Yesterday bitcoin fluctuated $5,000. It has fallen by over 80% three previous times. If its inherent utility is as an alternative currency (and yes I am aware of bitcoin cash), then it will remain unsuitable for that purpose so long as holders don’t know whether their current balance will purchase a Porsche or a pineapple. Imagine Amazon trying to price in bitcoin: it would require real-time pricing and settlement functionality to prevent dramatic over or underpayment in periods of extreme volatility—which is to say always. Currency requires consistency—or at least predictability.

Taxes
Did you know the IRS has ruled that every bitcoin transaction represents a taxable event? Not just investment entry and exit. Everything. This would be like having to record and report a dollar cost and sales basis every time you bought a hamburger. With failure to do so exposing you to criminal evasion charges. This alone represents the type of intractable friction that destroys a currency use case. Many people may not bother with tax reporting, and block chain’s inherent anonymity features may offer sufficient obfuscation to do so. But, prostitutes and drug dealers aside, prudent professionals don’t expose themselves to such legal jeopardy. Which means using bitcoin for anything but speculation is a real Schedule D hassle.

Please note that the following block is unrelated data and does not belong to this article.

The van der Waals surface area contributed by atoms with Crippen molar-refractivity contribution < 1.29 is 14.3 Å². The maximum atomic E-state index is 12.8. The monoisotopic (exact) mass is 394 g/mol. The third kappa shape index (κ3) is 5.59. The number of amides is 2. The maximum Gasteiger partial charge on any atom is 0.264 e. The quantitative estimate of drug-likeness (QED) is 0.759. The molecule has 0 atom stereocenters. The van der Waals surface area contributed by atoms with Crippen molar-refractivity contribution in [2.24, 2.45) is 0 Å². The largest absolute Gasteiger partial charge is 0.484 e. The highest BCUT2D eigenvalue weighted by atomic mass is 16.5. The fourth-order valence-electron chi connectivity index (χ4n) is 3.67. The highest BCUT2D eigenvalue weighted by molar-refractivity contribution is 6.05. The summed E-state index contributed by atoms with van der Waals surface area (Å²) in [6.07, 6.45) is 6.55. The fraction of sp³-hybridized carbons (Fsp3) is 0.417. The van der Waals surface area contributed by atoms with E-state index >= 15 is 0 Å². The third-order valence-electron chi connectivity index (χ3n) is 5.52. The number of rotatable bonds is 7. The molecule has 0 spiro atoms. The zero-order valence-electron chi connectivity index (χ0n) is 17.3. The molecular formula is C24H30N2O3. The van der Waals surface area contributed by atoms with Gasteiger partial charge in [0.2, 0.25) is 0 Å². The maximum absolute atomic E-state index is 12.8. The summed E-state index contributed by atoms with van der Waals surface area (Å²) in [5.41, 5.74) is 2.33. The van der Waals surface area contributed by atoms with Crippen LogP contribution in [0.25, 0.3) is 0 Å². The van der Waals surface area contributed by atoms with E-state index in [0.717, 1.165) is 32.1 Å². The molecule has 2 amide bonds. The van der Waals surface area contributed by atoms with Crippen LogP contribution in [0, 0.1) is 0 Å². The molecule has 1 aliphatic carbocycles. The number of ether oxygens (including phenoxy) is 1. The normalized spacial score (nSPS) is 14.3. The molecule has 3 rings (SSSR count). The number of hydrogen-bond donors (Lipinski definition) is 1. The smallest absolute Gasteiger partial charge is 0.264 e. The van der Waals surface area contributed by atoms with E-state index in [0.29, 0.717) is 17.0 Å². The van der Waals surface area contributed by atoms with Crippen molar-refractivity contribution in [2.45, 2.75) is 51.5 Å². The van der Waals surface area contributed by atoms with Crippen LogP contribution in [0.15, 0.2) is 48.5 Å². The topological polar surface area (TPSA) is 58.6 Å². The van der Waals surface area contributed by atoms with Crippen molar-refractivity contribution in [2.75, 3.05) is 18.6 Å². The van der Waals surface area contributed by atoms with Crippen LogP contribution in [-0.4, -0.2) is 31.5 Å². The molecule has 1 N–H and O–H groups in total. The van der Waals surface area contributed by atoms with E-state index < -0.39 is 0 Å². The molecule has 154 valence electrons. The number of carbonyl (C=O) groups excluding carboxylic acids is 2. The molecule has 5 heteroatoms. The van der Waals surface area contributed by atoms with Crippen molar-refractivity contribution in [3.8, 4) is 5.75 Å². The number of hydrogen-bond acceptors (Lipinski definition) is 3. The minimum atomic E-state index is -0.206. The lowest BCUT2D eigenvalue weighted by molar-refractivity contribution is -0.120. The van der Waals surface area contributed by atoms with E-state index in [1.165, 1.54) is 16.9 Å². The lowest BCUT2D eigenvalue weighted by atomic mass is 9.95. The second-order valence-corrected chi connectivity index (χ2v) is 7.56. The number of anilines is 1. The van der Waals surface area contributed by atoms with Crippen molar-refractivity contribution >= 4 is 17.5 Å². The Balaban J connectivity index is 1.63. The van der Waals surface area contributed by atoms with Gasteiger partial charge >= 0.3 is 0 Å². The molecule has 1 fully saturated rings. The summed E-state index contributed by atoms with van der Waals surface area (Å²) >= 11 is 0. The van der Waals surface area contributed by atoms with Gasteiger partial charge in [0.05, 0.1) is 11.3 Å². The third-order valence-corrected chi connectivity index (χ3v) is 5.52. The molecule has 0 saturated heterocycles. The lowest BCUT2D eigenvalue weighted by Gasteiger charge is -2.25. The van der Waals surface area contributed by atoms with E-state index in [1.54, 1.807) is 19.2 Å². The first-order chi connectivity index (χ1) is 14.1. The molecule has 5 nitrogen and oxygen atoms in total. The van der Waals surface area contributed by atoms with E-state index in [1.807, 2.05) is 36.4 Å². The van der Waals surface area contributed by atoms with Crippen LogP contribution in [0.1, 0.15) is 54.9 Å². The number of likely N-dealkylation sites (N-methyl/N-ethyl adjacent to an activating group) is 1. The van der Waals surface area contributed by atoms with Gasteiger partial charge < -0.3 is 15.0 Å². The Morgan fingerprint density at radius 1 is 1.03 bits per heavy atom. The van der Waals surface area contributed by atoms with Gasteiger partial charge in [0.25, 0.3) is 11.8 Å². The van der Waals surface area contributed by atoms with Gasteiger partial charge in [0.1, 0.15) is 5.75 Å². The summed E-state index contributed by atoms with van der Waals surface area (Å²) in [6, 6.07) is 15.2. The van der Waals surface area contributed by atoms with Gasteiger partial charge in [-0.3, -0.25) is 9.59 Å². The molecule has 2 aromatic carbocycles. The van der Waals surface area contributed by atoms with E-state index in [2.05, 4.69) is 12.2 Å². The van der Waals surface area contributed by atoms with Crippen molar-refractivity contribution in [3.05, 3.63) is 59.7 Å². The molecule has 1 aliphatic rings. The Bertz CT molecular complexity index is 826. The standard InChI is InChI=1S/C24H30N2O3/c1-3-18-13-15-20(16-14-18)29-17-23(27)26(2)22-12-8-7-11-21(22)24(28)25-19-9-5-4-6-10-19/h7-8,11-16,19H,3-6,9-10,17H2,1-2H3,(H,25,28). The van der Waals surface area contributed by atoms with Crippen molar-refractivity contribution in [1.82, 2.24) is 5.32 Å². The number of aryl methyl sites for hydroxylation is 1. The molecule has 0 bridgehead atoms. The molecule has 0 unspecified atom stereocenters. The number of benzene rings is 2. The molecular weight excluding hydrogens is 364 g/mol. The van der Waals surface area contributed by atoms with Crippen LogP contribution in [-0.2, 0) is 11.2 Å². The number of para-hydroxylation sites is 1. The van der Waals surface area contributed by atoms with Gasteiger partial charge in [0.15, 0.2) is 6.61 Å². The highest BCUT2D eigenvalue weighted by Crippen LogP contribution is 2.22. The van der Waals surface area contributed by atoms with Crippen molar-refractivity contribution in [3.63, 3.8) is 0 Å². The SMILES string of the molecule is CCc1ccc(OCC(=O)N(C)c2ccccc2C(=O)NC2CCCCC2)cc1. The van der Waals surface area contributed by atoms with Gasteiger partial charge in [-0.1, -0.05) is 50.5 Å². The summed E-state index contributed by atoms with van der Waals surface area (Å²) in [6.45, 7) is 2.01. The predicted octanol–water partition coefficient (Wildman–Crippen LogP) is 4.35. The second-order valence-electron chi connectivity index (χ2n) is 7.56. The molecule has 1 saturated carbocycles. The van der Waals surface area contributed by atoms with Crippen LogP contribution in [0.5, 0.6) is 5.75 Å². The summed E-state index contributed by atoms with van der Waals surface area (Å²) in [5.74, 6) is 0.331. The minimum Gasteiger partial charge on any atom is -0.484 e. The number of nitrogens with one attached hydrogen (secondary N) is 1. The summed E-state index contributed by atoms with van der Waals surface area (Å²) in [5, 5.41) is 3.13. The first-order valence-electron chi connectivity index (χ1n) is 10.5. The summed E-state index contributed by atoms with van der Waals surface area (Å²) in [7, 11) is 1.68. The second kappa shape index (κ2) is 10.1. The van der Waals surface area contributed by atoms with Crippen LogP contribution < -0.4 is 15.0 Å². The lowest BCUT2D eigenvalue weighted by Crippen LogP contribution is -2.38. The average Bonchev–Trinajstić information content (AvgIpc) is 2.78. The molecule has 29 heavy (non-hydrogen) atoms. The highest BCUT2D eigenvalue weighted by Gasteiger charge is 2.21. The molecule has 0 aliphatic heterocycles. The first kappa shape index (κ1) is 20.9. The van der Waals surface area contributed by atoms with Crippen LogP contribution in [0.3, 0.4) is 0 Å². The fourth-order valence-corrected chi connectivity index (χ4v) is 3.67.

As an aside on this topic, there exists real potential for a severe tax trap on soon-to-be-homeless bitcoin investors. That because of the disparate way capital gains and losses are subject to tax reporting. Specifically, capital gains are fully taxable in the year they are realized. In contrast, capital losses can only offset $3,000 of income, with any remainder carried over to future periods.